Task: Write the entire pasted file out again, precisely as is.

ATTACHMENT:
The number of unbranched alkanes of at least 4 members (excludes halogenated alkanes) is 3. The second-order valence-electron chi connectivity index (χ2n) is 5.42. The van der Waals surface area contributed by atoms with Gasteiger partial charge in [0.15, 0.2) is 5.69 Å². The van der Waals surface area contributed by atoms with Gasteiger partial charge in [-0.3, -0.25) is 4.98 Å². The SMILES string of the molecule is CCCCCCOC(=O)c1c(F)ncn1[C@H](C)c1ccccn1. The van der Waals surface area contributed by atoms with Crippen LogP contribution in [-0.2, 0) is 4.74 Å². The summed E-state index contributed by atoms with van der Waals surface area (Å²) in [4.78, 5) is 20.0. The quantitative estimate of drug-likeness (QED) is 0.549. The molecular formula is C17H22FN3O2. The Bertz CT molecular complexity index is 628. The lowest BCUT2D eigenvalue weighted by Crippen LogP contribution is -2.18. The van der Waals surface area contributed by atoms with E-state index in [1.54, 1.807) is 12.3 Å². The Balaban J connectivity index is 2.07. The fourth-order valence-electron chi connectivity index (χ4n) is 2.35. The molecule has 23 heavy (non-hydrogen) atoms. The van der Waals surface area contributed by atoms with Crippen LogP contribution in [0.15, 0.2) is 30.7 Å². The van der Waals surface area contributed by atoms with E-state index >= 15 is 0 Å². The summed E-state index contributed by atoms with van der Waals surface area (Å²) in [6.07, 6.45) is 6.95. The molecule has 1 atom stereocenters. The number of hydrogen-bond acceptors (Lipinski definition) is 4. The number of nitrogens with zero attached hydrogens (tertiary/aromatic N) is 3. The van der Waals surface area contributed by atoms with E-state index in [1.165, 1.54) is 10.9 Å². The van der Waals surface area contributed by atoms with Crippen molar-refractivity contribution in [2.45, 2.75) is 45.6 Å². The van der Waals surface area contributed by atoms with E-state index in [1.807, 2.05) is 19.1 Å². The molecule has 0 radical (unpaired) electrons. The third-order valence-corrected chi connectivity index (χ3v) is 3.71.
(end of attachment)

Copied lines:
The number of unbranched alkanes of at least 4 members (excludes halogenated alkanes) is 3. The second-order valence-electron chi connectivity index (χ2n) is 5.42. The van der Waals surface area contributed by atoms with Gasteiger partial charge in [0.15, 0.2) is 5.69 Å². The van der Waals surface area contributed by atoms with Gasteiger partial charge in [-0.3, -0.25) is 4.98 Å². The SMILES string of the molecule is CCCCCCOC(=O)c1c(F)ncn1[C@H](C)c1ccccn1. The van der Waals surface area contributed by atoms with Crippen LogP contribution in [-0.2, 0) is 4.74 Å². The summed E-state index contributed by atoms with van der Waals surface area (Å²) in [4.78, 5) is 20.0. The quantitative estimate of drug-likeness (QED) is 0.549. The molecular formula is C17H22FN3O2. The Bertz CT molecular complexity index is 628. The lowest BCUT2D eigenvalue weighted by Crippen LogP contribution is -2.18. The van der Waals surface area contributed by atoms with E-state index in [1.54, 1.807) is 12.3 Å². The Balaban J connectivity index is 2.07. The fourth-order valence-electron chi connectivity index (χ4n) is 2.35. The molecule has 23 heavy (non-hydrogen) atoms. The van der Waals surface area contributed by atoms with Crippen LogP contribution in [0.15, 0.2) is 30.7 Å². The van der Waals surface area contributed by atoms with E-state index >= 15 is 0 Å². The summed E-state index contributed by atoms with van der Waals surface area (Å²) in [6.07, 6.45) is 6.95. The molecule has 1 atom stereocenters. The number of hydrogen-bond acceptors (Lipinski definition) is 4. The number of nitrogens with zero attached hydrogens (tertiary/aromatic N) is 3. The van der Waals surface area contributed by atoms with E-state index in [1.165, 1.54) is 10.9 Å². The van der Waals surface area contributed by atoms with Crippen molar-refractivity contribution in [2.45, 2.75) is 45.6 Å². The van der Waals surface area contributed by atoms with E-state index in [1.807, 2.05) is 19.1 Å². The molecule has 0 radical (unpaired) electrons. The third-order valence-corrected chi connectivity index (χ3v) is 3.71.